Ayatollah Imam Khomeini was born on August 7, 1901. His birthday coincides with the birth anniversary of Hadrat Fatima (A.S.). Imam Khomeini was born into a religious family; his father, Ayatollah Seyyed Mustafa Musavi was educated in Najaf and Samarra, and later returned to his birthplace, Khomein, where he was the religious leader of the people until his death at the age of 42. Imam Khomeini's mother also had a religious background for she was the daughter of Ayatollah Mirza Ahmad, an exalted theologian.

Imam was raised under the care of his mother and his aunt Sahiba, however, when he was at the early age of fifteen, his aunt came to an untimely end, and shortly afterwards his mother also passed away.


His elder brother, Ayatollah Passandideh taught him Arabic grammar and logic along with the rudiments of many other subjects. Imam Khomeini studied literature at the center for theological studies in Arak and later in Qom, and became an authority on theological and canon law.


The Imam began to teach philosophy at the age of 27. At the age of 30, Imam Khomeini married the daughter of a religious scholar and their marriage was blessed with two sons and three daughters.


In October of 1962, the Cabinet of the despotic government of the Shah approved a bill according to which the stipulation of ‘Islam' that all those elected to the Majlis should believe in, was omitted from the law. Imam Khomeini sent a cable to Alam, the then Prime Minister in strong protest of his actions, opposing the bill and for the first time he issued warnings against such councils and their Zionist inclinations.


In 1963, the religious circles in Qom had declared that the Muslims should not celebrate the New Year because the anniversary of the martyrdom of Imam as-Sadiq (A.S.) fell on the second day of the New Year. On the morning of the second day of Farvardin (the first month of the Iranian calendar), SAVAK (Shah's secret police) and troops in army vehicles armed with heavy machine guns and poured into the Qom. No sooner had the Imam received the news of the event than he came to pacify the people. He said, "Keep calm. You are the followers of those leaders in your religion who suffered greater atrocities. It is up to you to preserve this sacred heritage."


On the 10th of Muharram of the same year, Imam in Faydiyyeh School made a speech in which he said, "Israel wants to discredit the Qur'an our Holy Scripture, and wipe out the religious leadership. Israel wants to tighten its grip on our economy..." On the night of the 15th of Khordad, troops besieged Qom and rushed to the Imam's home and took him to Tehran where they held him in custody in the Qasr prison. People in Qom took to the streets and led by Haj Mustafa Khomeini, the Imam's son, chanted the slogan, "Either Death or Khomeini!". Despite the security crackdown, the next day, (the 16th of Khordad), there were again demonstrations in Tehran in support of Imam Khomeini in which 15,000 and 400 people were reported killed in Tehran and in Qom respectively.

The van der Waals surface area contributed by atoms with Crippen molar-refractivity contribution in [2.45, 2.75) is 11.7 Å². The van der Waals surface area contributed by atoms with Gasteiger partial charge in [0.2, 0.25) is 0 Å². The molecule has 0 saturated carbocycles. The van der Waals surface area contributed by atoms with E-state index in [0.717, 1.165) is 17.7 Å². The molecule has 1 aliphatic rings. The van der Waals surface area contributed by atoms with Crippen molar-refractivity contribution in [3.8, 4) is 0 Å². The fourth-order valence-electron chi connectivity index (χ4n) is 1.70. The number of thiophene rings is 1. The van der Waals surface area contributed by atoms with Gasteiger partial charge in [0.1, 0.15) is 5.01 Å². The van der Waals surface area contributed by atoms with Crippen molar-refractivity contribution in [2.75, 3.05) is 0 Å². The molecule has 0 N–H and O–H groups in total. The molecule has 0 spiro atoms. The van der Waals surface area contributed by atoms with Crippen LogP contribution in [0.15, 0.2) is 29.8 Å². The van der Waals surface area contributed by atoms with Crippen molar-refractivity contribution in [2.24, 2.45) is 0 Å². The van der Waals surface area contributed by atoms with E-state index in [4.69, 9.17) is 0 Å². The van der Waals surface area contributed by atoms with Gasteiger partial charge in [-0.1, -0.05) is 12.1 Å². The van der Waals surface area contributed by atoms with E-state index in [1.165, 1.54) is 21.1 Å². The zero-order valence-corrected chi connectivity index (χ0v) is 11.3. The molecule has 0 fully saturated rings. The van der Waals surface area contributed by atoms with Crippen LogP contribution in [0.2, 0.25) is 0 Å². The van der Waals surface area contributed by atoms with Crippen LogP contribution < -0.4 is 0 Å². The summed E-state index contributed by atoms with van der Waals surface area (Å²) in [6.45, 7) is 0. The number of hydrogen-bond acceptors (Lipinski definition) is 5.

The Shah felt so threatened by the power of Ayatollah Khomeini that he arranged for his exile to Turkey. From Turkey the Imam moved to Iraq, and finally to Paris.


Early in Bahman, 1357 Imam Khomeini came back to Iran to establish the Islamic Republic of Iran, which now like a beacon, shines out across the globe and embraces the oppressed.


On June 3, 1989, after eleven days in hospital for an operation to stop internal bleeding, Imam Khomeini lapsed into a critical condition and died. The outpouring of grief was massive and spontaneous, the exact counterpoint to the vast demonstrations of joy that had greeted his return to Iran a little over ten years earlier. Such was the press of mourners, estimated at some nine million, that the body ultimately had to be transported by helicopter to its place of burial to the south of Tehran on the road leading to Qom.





News Code 7182

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